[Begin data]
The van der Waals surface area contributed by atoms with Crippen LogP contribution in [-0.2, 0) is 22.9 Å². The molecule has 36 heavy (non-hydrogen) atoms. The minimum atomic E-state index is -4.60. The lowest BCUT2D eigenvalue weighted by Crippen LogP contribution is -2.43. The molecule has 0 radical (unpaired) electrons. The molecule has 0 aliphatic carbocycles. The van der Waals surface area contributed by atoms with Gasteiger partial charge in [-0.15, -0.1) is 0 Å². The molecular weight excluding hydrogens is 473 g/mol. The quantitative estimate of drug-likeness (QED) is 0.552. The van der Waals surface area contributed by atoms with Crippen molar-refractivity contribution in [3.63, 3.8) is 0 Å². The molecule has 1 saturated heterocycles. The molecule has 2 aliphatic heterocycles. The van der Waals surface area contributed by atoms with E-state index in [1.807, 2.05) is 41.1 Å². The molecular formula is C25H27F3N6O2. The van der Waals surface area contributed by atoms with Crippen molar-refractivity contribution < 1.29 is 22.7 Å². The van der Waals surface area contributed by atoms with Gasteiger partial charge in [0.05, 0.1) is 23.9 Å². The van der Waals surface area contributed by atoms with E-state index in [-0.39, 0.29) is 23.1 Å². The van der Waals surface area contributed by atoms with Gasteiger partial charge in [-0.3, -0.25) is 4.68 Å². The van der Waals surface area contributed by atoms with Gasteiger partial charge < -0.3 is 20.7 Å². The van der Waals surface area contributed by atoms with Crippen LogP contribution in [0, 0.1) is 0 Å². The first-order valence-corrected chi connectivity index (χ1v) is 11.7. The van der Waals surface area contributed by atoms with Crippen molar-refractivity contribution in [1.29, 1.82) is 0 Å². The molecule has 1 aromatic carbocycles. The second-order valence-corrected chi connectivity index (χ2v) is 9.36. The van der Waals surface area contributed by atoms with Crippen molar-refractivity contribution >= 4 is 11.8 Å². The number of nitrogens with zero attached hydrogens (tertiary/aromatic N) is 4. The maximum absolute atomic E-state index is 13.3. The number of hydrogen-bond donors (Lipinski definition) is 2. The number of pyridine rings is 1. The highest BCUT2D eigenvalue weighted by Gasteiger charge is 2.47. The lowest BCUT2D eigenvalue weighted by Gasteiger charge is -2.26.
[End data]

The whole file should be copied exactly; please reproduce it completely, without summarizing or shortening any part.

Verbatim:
The van der Waals surface area contributed by atoms with Crippen LogP contribution in [-0.2, 0) is 22.9 Å². The molecule has 36 heavy (non-hydrogen) atoms. The minimum atomic E-state index is -4.60. The lowest BCUT2D eigenvalue weighted by Crippen LogP contribution is -2.43. The molecule has 0 radical (unpaired) electrons. The molecule has 0 aliphatic carbocycles. The van der Waals surface area contributed by atoms with Gasteiger partial charge in [-0.15, -0.1) is 0 Å². The molecular weight excluding hydrogens is 473 g/mol. The quantitative estimate of drug-likeness (QED) is 0.552. The van der Waals surface area contributed by atoms with Crippen molar-refractivity contribution in [3.63, 3.8) is 0 Å². The molecule has 1 saturated heterocycles. The molecule has 2 aliphatic heterocycles. The van der Waals surface area contributed by atoms with E-state index in [1.807, 2.05) is 41.1 Å². The molecular formula is C25H27F3N6O2. The van der Waals surface area contributed by atoms with Crippen molar-refractivity contribution < 1.29 is 22.7 Å². The van der Waals surface area contributed by atoms with Gasteiger partial charge in [0.05, 0.1) is 23.9 Å². The van der Waals surface area contributed by atoms with E-state index in [-0.39, 0.29) is 23.1 Å². The van der Waals surface area contributed by atoms with Gasteiger partial charge in [-0.3, -0.25) is 4.68 Å². The van der Waals surface area contributed by atoms with Gasteiger partial charge < -0.3 is 20.7 Å². The van der Waals surface area contributed by atoms with Crippen LogP contribution in [0, 0.1) is 0 Å². The first-order valence-corrected chi connectivity index (χ1v) is 11.7. The van der Waals surface area contributed by atoms with Crippen molar-refractivity contribution in [1.29, 1.82) is 0 Å². The molecule has 1 aromatic carbocycles. The second-order valence-corrected chi connectivity index (χ2v) is 9.36. The van der Waals surface area contributed by atoms with Crippen molar-refractivity contribution >= 4 is 11.8 Å². The number of nitrogens with zero attached hydrogens (tertiary/aromatic N) is 4. The maximum absolute atomic E-state index is 13.3. The number of hydrogen-bond donors (Lipinski definition) is 2. The number of pyridine rings is 1. The highest BCUT2D eigenvalue weighted by Gasteiger charge is 2.47. The lowest BCUT2D eigenvalue weighted by Gasteiger charge is -2.26.